For Aeroflot it was an attempt at an image makeover that went wrong.
When Russia’s national airline decided to link the pay of its flight attendants to their dress size, Evgenia Magurina was outraged.
“I was in shock at first. It didn’t make sense. How could they cut pay, because of your size?” the stewardess recalls at her Moscow flat, close to the airport. “They said the ‘success’ of a stewardess depends on her size, and that really offended me,” she says, pointing out that she had seven years’ experience at the airline.
Aeroflot strenuously denies discrimination. But its approach seems particularly odd in Russia, 100 years after a revolution which prided itself on promoting equality.
Last year, cabin crew at the airline were measured and photographed. Evgenia Magurina says she was told she had “big cheeks and a big bust” and should wear a sports bra.
Then in October she noticed that her bonus pay had been docked. She had also been removed from more lucrative, long-haul flights.
When she confronted her bosses she was told she didn’t meet the size limit Aeroflot had set for its cabin crew: a Russian size 48, about a UK 14 or US 12.
Evgenia Magurina says hundreds of other flight attendants suffered the same treatment, dubbing themselves the STS club after the Russian words for old, fat and ugly.
Instead of long trips to New York, they joked that they had been relegated to night flights around the Russian city of Nizhny Novgorod, “so no-one will see us”.
Facing a cut of some 30% in her pay, Evgenia Magurina decided to sue.
“They put appearance in first place. But stewardesses are rescuers above all,” she insists. “Imagine if they had the same requirements for judges or doctors? It would be absurd.”
Russian women got the vote in 1917; abortion was legalised soon after. And in a hugely symbolic move, the USSR sent the first female cosmonaut Valentina Tereshkova into space.
But years on, flight attendants aren’t the only women facing discrimination here.
In the central Russian city of Samara, Svetlana Medvedeva has been barred from a job captaining a boat.
In 2012, she was hired as a boat pilot and mechanic but the offer was withdrawn when the firm’s HR department intervened. It realised it could not employ her because she was female.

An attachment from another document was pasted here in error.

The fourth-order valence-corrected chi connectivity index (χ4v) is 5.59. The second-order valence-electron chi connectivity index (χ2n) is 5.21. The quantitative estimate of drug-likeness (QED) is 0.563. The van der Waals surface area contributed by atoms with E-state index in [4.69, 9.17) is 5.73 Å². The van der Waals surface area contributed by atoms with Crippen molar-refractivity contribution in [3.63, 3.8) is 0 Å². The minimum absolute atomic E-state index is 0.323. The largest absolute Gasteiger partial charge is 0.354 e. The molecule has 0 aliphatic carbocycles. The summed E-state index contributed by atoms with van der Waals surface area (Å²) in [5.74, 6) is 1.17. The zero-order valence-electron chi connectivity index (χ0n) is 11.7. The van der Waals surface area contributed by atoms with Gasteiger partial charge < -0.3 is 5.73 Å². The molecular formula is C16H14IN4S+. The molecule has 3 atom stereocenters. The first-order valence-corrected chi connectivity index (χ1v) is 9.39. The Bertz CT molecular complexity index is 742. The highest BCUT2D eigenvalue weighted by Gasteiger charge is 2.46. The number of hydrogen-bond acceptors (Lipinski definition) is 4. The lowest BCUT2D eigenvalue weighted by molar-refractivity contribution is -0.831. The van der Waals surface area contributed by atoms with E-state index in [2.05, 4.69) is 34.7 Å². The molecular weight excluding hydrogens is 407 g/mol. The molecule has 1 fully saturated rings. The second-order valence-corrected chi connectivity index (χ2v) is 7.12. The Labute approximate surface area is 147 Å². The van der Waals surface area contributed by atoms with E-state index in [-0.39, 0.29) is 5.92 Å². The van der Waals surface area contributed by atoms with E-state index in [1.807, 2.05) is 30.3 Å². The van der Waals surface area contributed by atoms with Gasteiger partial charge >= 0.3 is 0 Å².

In fact, 456 professions are off limits for women in Russia, labelled as dangerous or supposedly harmful to their reproductive health. That includes driving a train, fighting fires or working as a carpenter.
“I’d understand if they were really worried about pregnant women, but they don’t even consider whether a woman is pregnant, or plans to be,” Svetlana Medvedeva points out on a small motor boat on the wide, choppy river Volga. As we talk, a long, low passenger ferry sails past – the boat she was barred from working on.
Svetlana Medvedeva has been disputing that decision through the courts ever since.
“Russia is a patriarchal country. Any movement on women’s rights is backwards,” she argues. “This list of professions speaks for itself.”
Introduced in 1974, the list was confirmed in 2000 and allows exceptions only if an employer can prove they have made conditions safe – specifically for women. In practice, few want the hassle or cost of proving that.
“I don’t know a single [piece of] research that supports this idea of protecting women by forbidding professions. I don’t think this is the reason,” says historian Irina Roldugina from the Higher School of Economics.
She points out that the list came just as a new generation of post-Soviet women were finding their independent feet.
“Women started to see themselves as fully fledged citizens, and this was seen as a problem,” Irina Roldugina argues.
In February 2016, the UN’s anti-discrimination body ruled that Svetlana Medvedeva had been denied work unfairly on the basis of her gender.
The Committee on the Elimination of Discrimination against Women (CEDAW) says Russia has a “moral obligation” to implement its recommendation to revise the jobs list, but admits that is not legally binding.
The Supreme Court did order Svetlana Medvedeva’s case re-opened though and this week a judge in Samara is expected to reach a verdict.
Meanwhile back in Moscow, Evgenia Magurina has already had her day in court.
Aeroflot’s lawyers attempted to defend the cut in her bonus pay by arguing that every extra kilo of weight cost the airline more in fuel. They also claimed their policy was based on narrow plane corridors and its crews’ health, not purely their appearance.
But the judge declared the airline’s pay policy illegal, leaving Evgenia Magurina hugging her friends and lawyers in tears of disbelief.
“I hope this means women will be braver in fighting for their rights,” she said, recalling one friend who made herself sick starving herself to reach the airline’s size limit.
“They thought everyone would put up with it. But it offended us,” she says. “Now justice has prevailed.”
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